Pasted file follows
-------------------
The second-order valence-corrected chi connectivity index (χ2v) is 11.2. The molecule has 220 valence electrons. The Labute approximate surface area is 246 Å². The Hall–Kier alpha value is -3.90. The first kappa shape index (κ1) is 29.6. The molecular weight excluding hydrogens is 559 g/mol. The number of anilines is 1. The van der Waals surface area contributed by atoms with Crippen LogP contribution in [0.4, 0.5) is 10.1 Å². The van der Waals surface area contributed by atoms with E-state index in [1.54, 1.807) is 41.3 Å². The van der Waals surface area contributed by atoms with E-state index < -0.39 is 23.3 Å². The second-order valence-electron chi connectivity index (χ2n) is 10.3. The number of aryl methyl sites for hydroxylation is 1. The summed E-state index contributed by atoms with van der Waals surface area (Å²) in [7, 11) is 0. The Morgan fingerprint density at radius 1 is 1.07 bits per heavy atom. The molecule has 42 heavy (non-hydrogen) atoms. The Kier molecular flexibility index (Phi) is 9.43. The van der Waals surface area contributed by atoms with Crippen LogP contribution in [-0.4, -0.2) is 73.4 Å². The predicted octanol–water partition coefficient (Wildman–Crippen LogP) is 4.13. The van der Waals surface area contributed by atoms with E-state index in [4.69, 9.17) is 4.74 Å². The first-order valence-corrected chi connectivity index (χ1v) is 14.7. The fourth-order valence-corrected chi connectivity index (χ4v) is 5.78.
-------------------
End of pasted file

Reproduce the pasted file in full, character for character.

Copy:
The second-order valence-corrected chi connectivity index (χ2v) is 11.2. The molecule has 220 valence electrons. The Labute approximate surface area is 246 Å². The Hall–Kier alpha value is -3.90. The first kappa shape index (κ1) is 29.6. The molecular weight excluding hydrogens is 559 g/mol. The number of anilines is 1. The van der Waals surface area contributed by atoms with Crippen LogP contribution in [0.4, 0.5) is 10.1 Å². The van der Waals surface area contributed by atoms with E-state index in [1.54, 1.807) is 41.3 Å². The van der Waals surface area contributed by atoms with E-state index < -0.39 is 23.3 Å². The second-order valence-electron chi connectivity index (χ2n) is 10.3. The number of aryl methyl sites for hydroxylation is 1. The summed E-state index contributed by atoms with van der Waals surface area (Å²) in [7, 11) is 0. The Morgan fingerprint density at radius 1 is 1.07 bits per heavy atom. The molecule has 42 heavy (non-hydrogen) atoms. The Kier molecular flexibility index (Phi) is 9.43. The van der Waals surface area contributed by atoms with Crippen LogP contribution in [-0.4, -0.2) is 73.4 Å². The predicted octanol–water partition coefficient (Wildman–Crippen LogP) is 4.13. The van der Waals surface area contributed by atoms with E-state index in [4.69, 9.17) is 4.74 Å². The first-order valence-corrected chi connectivity index (χ1v) is 14.7. The fourth-order valence-corrected chi connectivity index (χ4v) is 5.78.